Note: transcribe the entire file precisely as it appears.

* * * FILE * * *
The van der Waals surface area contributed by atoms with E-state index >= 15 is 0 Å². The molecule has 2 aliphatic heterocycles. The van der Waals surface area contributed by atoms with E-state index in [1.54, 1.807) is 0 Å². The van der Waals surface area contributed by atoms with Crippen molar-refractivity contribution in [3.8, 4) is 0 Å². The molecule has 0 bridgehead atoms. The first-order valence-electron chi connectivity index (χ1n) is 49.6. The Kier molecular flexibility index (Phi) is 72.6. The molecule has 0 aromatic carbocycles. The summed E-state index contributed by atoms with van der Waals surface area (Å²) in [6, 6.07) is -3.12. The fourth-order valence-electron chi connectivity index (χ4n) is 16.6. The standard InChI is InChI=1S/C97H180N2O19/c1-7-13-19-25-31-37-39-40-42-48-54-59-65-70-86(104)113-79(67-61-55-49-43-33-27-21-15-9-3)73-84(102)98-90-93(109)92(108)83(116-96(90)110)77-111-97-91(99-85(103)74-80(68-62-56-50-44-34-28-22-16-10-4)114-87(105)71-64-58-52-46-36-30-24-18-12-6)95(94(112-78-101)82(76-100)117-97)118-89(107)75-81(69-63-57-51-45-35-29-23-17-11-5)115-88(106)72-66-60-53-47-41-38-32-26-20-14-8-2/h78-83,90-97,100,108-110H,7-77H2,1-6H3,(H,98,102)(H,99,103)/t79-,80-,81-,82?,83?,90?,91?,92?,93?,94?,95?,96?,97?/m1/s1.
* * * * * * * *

The van der Waals surface area contributed by atoms with E-state index >= 15 is 0 Å². The molecule has 2 aliphatic heterocycles. The van der Waals surface area contributed by atoms with E-state index in [1.54, 1.807) is 0 Å². The van der Waals surface area contributed by atoms with Crippen molar-refractivity contribution in [3.8, 4) is 0 Å². The molecule has 0 bridgehead atoms. The first-order valence-electron chi connectivity index (χ1n) is 49.6. The Kier molecular flexibility index (Phi) is 72.6. The molecule has 0 aromatic carbocycles. The summed E-state index contributed by atoms with van der Waals surface area (Å²) in [6, 6.07) is -3.12. The fourth-order valence-electron chi connectivity index (χ4n) is 16.6. The standard InChI is InChI=1S/C97H180N2O19/c1-7-13-19-25-31-37-39-40-42-48-54-59-65-70-86(104)113-79(67-61-55-49-43-33-27-21-15-9-3)73-84(102)98-90-93(109)92(108)83(116-96(90)110)77-111-97-91(99-85(103)74-80(68-62-56-50-44-34-28-22-16-10-4)114-87(105)71-64-58-52-46-36-30-24-18-12-6)95(94(112-78-101)82(76-100)117-97)118-89(107)75-81(69-63-57-51-45-35-29-23-17-11-5)115-88(106)72-66-60-53-47-41-38-32-26-20-14-8-2/h78-83,90-97,100,108-110H,7-77H2,1-6H3,(H,98,102)(H,99,103)/t79-,80-,81-,82?,83?,90?,91?,92?,93?,94?,95?,96?,97?/m1/s1.